USD Athletics Director Letter to Coyote Nation

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Well-Known Member
Sep 15, 2009
The new contract between EIU and ISU states that each team will collect all funds when the game is in their stadium, so ISU loses nothing for not playing at EIU this fall.

EIU can WANT the game in IC in 2021 all they want, but the contract states it will be played in Ames. If the game is switched to IC, then that throws off the number of home games for each school from that point on. Next year ISU will only have 4 home conference games, Iowa would have 5 home conference games and 8 total home games if that is the case of 2021. Only way to make it work and reset the schedule would be for EIU to host games at home in 2021 and 2022, which ISU would never allow to happen.
Who keeps the money from the tickets sold by the ISU ticket office?


Well-Known Member
Dec 19, 2018
Who keeps the money from the tickets sold by the ISU ticket office?
I really have no clue to that question, but common sense would tell you that since the game has been cancelled, the money from those tickets would have to be refunded to the person that purchased them. So there would be little to no money.

Generally I believe ISU would pay for the tickets and resell them to our fanbase, any tickets left unsold are returned to the home school, which has not been the case for years. I am sure in the contract all of this language is spelled out.


Well-Known Member
SuperFanatic T2
Apr 27, 2009
I don’t think ISU is paying anyone to come to Ames. Not with half the crowd if that. They should find a good team and travel there. Then they have a home game down the line to schedule for whenever.


Well-Known Member
Dec 14, 2007
Des Moines, Ia.
Which is what ISU should pay them if the Big 12 decides to go with a conference only schedule. They are clearly ready to hold up their end of the agreement.

FWIW: The Hawkeyes should reimburse ISU for any lost revenue from the Cy-Hawk game because they canceled.

Edit: Only people that are going to win are the lawyers because conferences and the NCAA can't get their **** together and work together to come up with a solution that protects player safety and still allows the games to be played.
The last thing the Big XII should do is cancel non con. The B1G doing so was selfish and shortsighted.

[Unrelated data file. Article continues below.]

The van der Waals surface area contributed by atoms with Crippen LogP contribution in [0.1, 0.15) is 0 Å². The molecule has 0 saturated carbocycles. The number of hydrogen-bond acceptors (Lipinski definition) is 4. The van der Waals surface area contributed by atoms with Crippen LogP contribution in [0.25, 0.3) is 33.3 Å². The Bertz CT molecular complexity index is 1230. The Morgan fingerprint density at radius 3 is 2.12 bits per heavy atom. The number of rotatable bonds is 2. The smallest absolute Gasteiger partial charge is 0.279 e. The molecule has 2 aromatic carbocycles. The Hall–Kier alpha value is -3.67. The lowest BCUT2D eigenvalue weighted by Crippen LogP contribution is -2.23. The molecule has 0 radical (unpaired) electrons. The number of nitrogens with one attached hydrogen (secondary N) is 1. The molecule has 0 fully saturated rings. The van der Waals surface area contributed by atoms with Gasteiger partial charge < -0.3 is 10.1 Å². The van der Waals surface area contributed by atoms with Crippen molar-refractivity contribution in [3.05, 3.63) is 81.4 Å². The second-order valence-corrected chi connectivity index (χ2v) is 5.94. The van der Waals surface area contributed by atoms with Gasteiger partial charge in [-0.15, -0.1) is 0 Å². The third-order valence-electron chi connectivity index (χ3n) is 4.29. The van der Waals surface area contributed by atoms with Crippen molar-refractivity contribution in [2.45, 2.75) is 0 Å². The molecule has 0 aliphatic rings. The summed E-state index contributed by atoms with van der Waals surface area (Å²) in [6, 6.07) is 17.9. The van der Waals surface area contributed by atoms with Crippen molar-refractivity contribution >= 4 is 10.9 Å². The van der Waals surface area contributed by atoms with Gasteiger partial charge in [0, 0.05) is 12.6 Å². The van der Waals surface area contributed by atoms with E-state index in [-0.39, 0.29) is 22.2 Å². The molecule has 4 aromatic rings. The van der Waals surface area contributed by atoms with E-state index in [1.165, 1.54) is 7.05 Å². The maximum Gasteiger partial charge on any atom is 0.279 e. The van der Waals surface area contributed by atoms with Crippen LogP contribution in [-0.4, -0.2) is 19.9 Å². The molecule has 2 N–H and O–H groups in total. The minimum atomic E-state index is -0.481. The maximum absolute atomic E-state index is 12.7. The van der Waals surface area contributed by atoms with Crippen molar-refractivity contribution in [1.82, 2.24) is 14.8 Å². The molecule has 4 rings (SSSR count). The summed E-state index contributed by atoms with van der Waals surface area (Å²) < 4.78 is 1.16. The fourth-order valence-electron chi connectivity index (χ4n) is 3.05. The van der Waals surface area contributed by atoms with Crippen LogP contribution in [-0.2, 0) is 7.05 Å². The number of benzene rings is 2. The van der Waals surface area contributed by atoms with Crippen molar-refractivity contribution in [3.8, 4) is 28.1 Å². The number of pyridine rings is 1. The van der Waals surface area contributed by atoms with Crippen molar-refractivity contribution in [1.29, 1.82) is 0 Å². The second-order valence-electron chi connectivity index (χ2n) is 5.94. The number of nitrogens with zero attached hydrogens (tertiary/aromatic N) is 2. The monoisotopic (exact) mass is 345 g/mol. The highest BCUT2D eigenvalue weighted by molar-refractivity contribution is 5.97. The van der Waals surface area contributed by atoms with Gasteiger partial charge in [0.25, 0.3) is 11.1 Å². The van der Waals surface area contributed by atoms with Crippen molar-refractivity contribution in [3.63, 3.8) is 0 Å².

In practical terms, here’s how it should work:

A. Wait to see how it works for the various pro sports franchises starting play earlier. Watch, learn from their mistakes and make adjustments to your own plans.

B. Play the first non con game, see how that goes. Make adjustments. *note, no one from an “at risk” demographic should be attending.

C. Play the second non con game, making further adjustments. At this point, you have more than plenty of leverage to get people in the stands to follow proper procedures.

D. Play the third conference game, and see what happens. At this point it’s a binary solution set—either you’ve got it down, or the conference season is irrelevant. It’s over.

And at the point if the nation knows there isn’t a conceivably “safe” way to play college football, the B1G isn’t going to get in a single game.

The non conference season is training wheels, trial and error for the process—just like the team on the field.

What the B1G didn’t figure out is that if you’re doing your experimenting in the conference season and fail, a two or three game conference season is going to do no one any good.

And if everyone else does their experimenting before that and there is no viable answer—they won’t even get in a kickoff. They’re totally screwed.

Of course, correspondingly, if everyone else “figures it out” and college football is viable, they’re also screwed. A nine game season when others are playing twelve. While the B1G sat and twiddled their thumbs. A lose-lose situation.

Just my opinion. I haven’t read all the articles and threads like some of you.